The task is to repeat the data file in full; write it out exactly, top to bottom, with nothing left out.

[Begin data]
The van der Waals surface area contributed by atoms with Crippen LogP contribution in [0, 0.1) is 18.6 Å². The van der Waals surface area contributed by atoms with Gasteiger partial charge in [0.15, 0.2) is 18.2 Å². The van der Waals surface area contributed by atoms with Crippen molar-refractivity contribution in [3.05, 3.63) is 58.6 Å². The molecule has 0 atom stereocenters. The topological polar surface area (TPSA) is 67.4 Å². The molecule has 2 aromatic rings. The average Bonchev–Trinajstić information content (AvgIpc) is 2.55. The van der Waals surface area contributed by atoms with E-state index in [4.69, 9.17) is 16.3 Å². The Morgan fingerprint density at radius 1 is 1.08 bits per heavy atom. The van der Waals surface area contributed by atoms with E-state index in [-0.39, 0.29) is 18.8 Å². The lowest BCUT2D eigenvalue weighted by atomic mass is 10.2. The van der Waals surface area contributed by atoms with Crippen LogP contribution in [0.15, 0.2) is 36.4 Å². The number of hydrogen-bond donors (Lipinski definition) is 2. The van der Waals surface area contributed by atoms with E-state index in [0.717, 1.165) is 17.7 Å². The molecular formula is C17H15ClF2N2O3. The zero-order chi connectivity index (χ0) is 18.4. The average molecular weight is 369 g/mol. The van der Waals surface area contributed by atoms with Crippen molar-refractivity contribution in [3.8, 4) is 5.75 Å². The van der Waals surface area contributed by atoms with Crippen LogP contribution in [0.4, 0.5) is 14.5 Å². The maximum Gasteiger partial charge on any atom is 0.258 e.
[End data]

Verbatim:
The van der Waals surface area contributed by atoms with Crippen LogP contribution in [0, 0.1) is 18.6 Å². The van der Waals surface area contributed by atoms with Gasteiger partial charge in [0.15, 0.2) is 18.2 Å². The van der Waals surface area contributed by atoms with Crippen molar-refractivity contribution in [3.05, 3.63) is 58.6 Å². The molecule has 0 atom stereocenters. The topological polar surface area (TPSA) is 67.4 Å². The molecule has 2 aromatic rings. The average Bonchev–Trinajstić information content (AvgIpc) is 2.55. The van der Waals surface area contributed by atoms with E-state index in [4.69, 9.17) is 16.3 Å². The Morgan fingerprint density at radius 1 is 1.08 bits per heavy atom. The van der Waals surface area contributed by atoms with E-state index in [-0.39, 0.29) is 18.8 Å². The lowest BCUT2D eigenvalue weighted by atomic mass is 10.2. The van der Waals surface area contributed by atoms with Crippen LogP contribution in [0.15, 0.2) is 36.4 Å². The number of hydrogen-bond donors (Lipinski definition) is 2. The van der Waals surface area contributed by atoms with E-state index in [0.717, 1.165) is 17.7 Å². The molecular formula is C17H15ClF2N2O3. The zero-order chi connectivity index (χ0) is 18.4. The average molecular weight is 369 g/mol. The van der Waals surface area contributed by atoms with Crippen molar-refractivity contribution in [3.8, 4) is 5.75 Å². The van der Waals surface area contributed by atoms with Crippen LogP contribution in [0.4, 0.5) is 14.5 Å². The maximum Gasteiger partial charge on any atom is 0.258 e.